She was looking good! I was back a few years later, and got together with all the surviving members of the family.

Tomi, Mike, Jim in back; Alex, Mom, Caryn, me in the middle; Bebe front.

Jim has since died, as has Bebe the dog. Mom checked herself into the hospital earlier this week, not feeling at all well. Yesterday, she wanted most of all to just go home, to the house she’s been living in for the last 40 or so years. She told the doctor she wanted to see her dog again.

She died quietly, peacefully in the hospital. She didn’t get to go home or see her dog.

The strobe flashes one more time, and I remember my earliest specific memory of my mother. We were living in an apartment in Kent, which places this, near as I can guess, around 1960. I was three, Mom was twenty. She’d bought a little toy microscope at the Goodwill store, and was showing me how to use it. It had a mirror in the base, and while we never got a memorable image on that thing, we had a good time moving around trying to find the best beam of sunlight to focus on whatever specimen we had. She told me we had to chase the light and catch it.

Good advice, Mom. Chase that light. Thank you for everything.


  1. rabbitbrush says

    Beautiful remembrance, beautiful words. I’m so sorry your Mom is gone.

  2. databoy says

    I’m so sorry for your loss. Thank you so much for posting something so eloquently and evocatively stated.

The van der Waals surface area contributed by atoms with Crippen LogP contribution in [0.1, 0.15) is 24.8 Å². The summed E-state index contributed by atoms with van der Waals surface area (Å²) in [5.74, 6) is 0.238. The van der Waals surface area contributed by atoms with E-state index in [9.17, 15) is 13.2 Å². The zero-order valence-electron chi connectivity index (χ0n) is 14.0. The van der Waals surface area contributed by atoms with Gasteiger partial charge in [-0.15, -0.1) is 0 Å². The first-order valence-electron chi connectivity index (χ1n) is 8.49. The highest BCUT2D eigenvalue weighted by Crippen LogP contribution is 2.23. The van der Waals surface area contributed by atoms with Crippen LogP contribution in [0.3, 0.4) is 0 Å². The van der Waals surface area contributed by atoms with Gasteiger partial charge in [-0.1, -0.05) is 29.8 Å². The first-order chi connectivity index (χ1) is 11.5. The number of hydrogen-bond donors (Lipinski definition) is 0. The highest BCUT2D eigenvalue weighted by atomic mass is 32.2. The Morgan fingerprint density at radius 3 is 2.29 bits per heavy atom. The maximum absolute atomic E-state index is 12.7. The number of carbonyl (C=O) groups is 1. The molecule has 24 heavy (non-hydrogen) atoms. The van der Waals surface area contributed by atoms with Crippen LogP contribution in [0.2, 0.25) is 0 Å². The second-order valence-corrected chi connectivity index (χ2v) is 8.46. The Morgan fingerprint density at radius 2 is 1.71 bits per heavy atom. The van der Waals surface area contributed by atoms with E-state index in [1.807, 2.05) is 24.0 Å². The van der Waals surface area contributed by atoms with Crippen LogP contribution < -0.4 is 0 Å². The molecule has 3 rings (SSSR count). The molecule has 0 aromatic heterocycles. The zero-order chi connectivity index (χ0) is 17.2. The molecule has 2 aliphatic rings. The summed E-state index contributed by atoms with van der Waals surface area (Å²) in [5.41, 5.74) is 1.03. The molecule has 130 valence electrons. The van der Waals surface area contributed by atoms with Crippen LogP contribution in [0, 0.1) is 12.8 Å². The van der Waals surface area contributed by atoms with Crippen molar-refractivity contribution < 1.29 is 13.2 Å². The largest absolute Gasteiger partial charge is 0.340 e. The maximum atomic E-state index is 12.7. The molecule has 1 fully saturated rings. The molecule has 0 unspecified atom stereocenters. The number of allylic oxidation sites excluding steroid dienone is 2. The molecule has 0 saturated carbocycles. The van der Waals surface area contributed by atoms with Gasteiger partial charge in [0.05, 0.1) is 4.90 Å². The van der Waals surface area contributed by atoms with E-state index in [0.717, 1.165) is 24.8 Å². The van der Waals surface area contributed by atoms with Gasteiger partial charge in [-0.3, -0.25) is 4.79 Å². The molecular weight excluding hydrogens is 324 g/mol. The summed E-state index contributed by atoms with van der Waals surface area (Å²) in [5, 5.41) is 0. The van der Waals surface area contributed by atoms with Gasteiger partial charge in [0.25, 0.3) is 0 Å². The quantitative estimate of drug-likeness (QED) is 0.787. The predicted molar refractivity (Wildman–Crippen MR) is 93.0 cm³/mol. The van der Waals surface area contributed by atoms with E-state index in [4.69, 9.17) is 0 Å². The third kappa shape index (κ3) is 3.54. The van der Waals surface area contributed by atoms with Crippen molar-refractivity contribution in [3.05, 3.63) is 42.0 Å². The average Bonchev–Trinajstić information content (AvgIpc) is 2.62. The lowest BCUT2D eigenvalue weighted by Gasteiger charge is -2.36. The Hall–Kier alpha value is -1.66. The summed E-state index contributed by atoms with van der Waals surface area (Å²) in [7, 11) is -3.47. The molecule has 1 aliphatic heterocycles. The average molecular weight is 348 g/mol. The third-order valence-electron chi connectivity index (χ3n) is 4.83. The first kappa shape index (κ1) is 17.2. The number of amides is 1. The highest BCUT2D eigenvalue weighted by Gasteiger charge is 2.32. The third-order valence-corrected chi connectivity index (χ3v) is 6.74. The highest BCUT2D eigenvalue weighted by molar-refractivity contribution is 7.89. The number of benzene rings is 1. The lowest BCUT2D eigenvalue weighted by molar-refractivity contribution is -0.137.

3. whheydt says

    The final bit reminds me of my late wife. She was in the hospital for about 2.5 weeks. She told the doctors–one word or a few syllables per breath–that she wanted to die at home. The doctors had to sit quietly and listen carefully to hear and understand her. She was sent home on Monday, 27 June 2022. She died around 6 PM the next day.

    I’ve taken care of one of her three last wishes–arranging a memorial Mass for her (she was Catholic, but not pushy about it)–but the other two are simply a matter of time–taking care of the cats for the rest of their natural lives, and being around for all of the grandchildren until they are adults. The youngest grandchild is 3, so another 18 years.

  4. Larry says

    A wonderful tribute to an exceptional woman. I wish I could have written something as eloquent when my mother passed so many years ago. Sorry for your loss.

  5. thewolf says

    thank you for sharing some of your memories of her, and of your origin story, with us here. I am feeling a lot of respect for your mom, and can only imagine what a big loss this is for you. take care.

  6. cartomancer says

    Loss is the price we pay for love. It is a hard price to pay.
    Deepest sympathies.

  7. birgerjohansson says

    I am so sorry for your loss.
    Silver lining: your mother retained her faculties to the end.

  8. taxesmycredulity says

    Beautiful tribute! Our hearts go out to you. More memories of your mom will arise over the next weeks and months that can provide even more insight and appreciation anew. Condolences to you and your family.

  9. bodach says

    So sorry for your loss.
    We sat behind your Mom (and sister?) thirteen years ago or so when you gave a talk in Seattle. After our introductions, all she said was that she was so very proud of you. We were very happy to have met with that part of your family.

  10. SchreiberBike says

    I’m sorry for your loss. Thank you for the story told so well. It’s your strength to concentrate on words to distract you from your pain on this and other subjects. Thank you for that.

  11. Douglas Brown says

    I am so sorry for your loss. She sounds like a wonderful person and mother. Thank you for sharing this.

  12. Hemidactylus says